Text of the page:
WAY BACK: Gill Schmidt from Jambin often heads to the cattle yards every Friday for the weekly sales and buys on behalf for others. He has a wealth of knowledge behind him which spans over 50 years.
WAY BACK: Gill Schmidt from Jambin often heads to the cattle yards every Friday for the weekly sales and buys on behalf for others. He has a wealth of knowledge behind him which spans over 50 years. Allan Reinikka RRW170217agillsch

Jambin graziers say drought relief model is outdated

DROUGHT relief was outdated and needs to be reformed, said a long-time Jambin grazier.

Farmers also need to stand on their two feet and move away from this handout mentality, according to Gill Schmidt.

Mr Schmidt, 80, had plenty to say about today's drought conditions and how it should be handled at last week's well- attended Rockhampton drought forum.

When asked about how governments could help farmers in their time of need, Mr Schmidt said some additional financial assistance would be beneficial.

"Charges... they charge 10 per cent stamp duty on our insurances," he said.

"Those sort of things we need relief from."

"The way drought relief is modelled... it is 35 years old and it is outdated... there is no doubt about that."

Mr Schmidt said some landholders needed to "get away from this handout mentality", but the Government should be better appreciating the agriculture industry.

"It is about self reliance.... people have to stand on their own two feet," Mr Schmidt said.

"We can't expect Government to prop up industry.

"On the other hand, I think it is important for governments to recognise the value of the industry because it is worth billions," he said.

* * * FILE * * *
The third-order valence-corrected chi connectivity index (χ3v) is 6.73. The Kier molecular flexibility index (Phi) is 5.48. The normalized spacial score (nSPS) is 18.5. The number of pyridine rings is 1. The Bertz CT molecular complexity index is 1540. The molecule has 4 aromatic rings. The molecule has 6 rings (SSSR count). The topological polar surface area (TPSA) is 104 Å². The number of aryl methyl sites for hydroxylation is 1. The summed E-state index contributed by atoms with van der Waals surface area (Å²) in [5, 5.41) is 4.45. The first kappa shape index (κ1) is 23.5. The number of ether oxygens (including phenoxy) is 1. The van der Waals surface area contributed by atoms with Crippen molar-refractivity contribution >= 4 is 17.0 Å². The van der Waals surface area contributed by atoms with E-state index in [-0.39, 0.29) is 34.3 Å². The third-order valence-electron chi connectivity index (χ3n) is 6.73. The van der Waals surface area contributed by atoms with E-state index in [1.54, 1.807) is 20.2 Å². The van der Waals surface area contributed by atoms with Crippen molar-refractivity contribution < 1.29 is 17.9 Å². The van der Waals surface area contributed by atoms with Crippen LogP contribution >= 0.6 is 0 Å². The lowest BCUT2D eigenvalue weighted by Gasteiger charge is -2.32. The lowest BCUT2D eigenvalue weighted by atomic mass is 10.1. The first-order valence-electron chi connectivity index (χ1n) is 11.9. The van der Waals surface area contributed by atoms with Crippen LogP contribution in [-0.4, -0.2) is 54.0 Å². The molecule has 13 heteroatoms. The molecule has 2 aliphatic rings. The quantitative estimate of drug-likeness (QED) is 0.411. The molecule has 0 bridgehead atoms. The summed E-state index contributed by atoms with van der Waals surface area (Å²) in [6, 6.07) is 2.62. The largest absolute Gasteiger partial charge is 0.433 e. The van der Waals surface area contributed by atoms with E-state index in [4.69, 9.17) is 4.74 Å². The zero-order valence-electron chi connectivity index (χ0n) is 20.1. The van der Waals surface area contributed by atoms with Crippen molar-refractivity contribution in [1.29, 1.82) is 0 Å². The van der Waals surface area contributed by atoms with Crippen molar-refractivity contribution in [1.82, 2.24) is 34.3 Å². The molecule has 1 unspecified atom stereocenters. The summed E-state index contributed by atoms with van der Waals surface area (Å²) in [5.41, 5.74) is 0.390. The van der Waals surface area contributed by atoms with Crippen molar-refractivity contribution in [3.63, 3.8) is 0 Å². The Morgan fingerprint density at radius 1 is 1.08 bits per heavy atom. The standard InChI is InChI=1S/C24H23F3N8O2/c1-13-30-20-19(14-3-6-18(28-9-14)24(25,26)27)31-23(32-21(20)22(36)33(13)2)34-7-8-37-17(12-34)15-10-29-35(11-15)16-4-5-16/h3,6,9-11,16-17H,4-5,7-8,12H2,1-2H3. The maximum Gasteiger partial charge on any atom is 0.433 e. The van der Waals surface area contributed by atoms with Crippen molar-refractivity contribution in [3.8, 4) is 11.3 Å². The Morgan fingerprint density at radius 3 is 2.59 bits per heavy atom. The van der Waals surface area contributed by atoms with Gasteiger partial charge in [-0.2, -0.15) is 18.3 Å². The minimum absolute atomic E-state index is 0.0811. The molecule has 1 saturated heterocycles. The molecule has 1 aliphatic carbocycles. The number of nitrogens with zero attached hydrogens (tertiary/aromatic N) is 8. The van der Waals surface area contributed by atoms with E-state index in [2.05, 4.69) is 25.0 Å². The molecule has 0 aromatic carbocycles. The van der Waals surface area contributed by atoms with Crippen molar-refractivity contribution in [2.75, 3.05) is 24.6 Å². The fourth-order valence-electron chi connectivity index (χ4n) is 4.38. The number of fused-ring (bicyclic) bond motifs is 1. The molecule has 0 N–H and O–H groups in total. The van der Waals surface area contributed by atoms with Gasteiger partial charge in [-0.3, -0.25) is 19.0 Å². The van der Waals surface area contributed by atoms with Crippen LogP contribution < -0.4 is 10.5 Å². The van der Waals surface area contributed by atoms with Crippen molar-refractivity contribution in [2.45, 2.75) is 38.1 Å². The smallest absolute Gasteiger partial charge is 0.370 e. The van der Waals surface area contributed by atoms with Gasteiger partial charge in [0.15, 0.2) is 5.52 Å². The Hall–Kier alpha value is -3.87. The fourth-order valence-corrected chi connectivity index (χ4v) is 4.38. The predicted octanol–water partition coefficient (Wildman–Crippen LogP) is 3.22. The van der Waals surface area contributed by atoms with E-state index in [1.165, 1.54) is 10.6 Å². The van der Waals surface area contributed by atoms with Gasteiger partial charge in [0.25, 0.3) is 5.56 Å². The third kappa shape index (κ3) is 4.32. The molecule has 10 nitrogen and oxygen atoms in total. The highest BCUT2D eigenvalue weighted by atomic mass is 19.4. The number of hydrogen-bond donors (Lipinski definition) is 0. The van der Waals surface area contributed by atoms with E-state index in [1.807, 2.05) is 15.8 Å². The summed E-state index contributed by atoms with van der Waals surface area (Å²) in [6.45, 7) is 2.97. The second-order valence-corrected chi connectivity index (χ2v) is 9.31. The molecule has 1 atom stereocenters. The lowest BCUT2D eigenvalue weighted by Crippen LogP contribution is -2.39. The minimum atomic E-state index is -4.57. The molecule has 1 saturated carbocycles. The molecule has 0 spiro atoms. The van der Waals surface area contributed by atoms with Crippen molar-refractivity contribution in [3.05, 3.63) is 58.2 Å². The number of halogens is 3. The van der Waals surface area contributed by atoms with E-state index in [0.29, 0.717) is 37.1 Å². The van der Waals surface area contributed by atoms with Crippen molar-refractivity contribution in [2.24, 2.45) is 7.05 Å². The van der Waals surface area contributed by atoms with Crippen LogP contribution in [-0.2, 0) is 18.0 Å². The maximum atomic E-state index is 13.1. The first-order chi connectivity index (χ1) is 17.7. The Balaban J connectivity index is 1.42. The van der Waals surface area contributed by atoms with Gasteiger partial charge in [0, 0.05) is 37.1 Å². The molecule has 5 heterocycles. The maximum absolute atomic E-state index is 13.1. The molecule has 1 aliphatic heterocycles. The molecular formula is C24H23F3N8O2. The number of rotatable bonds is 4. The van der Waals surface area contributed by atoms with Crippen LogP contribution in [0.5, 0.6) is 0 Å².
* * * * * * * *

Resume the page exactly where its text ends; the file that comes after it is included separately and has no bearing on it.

At his property, Mr Schmidt said things were looking "extremely dry".

 

Charles Burke speaking at a Queensland Government Drought Forum in Rockhampton last week.
Charles Burke speaking at a Queensland Government Drought Forum in Rockhampton last week. Vanessa Jarrett

There have been some showers around in the past week or so, some of which luckily fell at his place.

"We have just had some breaking rain but we need follow-up," he said.

"I would like some general rain so we can get a summer plant in."

On his property, Mr Schmidt looks after the cattle side of things while his sons grow grain.

"For the cattle, there is a drastic shortage of grain, fodder, cotton seed and everything," he said.

"And it is so expensive.

"And even though there is irrigation there, some of the fodder is going into NSW from Biloela."

Reflecting on his more than 50 years in the Biloela region, Mr Schmidt recalled the years of 1969 and 1970 were really dry.

"There was no winter crop the first year and the second year it died. We went through two dry winters," he said.

Mr Schmidt said dry times were just part and parcel of being a farmer.

"This country we go through 10 years and sort of get a dry spell every seven to 10 years," he said.

"You gotta learn to adapt and prepare."

When preparing for a drought, Mr Schmidt said there were some simple and practical measures farmers could take.

"I buy in dry feed, bales of hay, grain - it's not rocket science," he said.

"There are so many options today... years ago cotton seed wasn't used for fodder and now it is.

"We have a lot more options today than we have ever had in the past."



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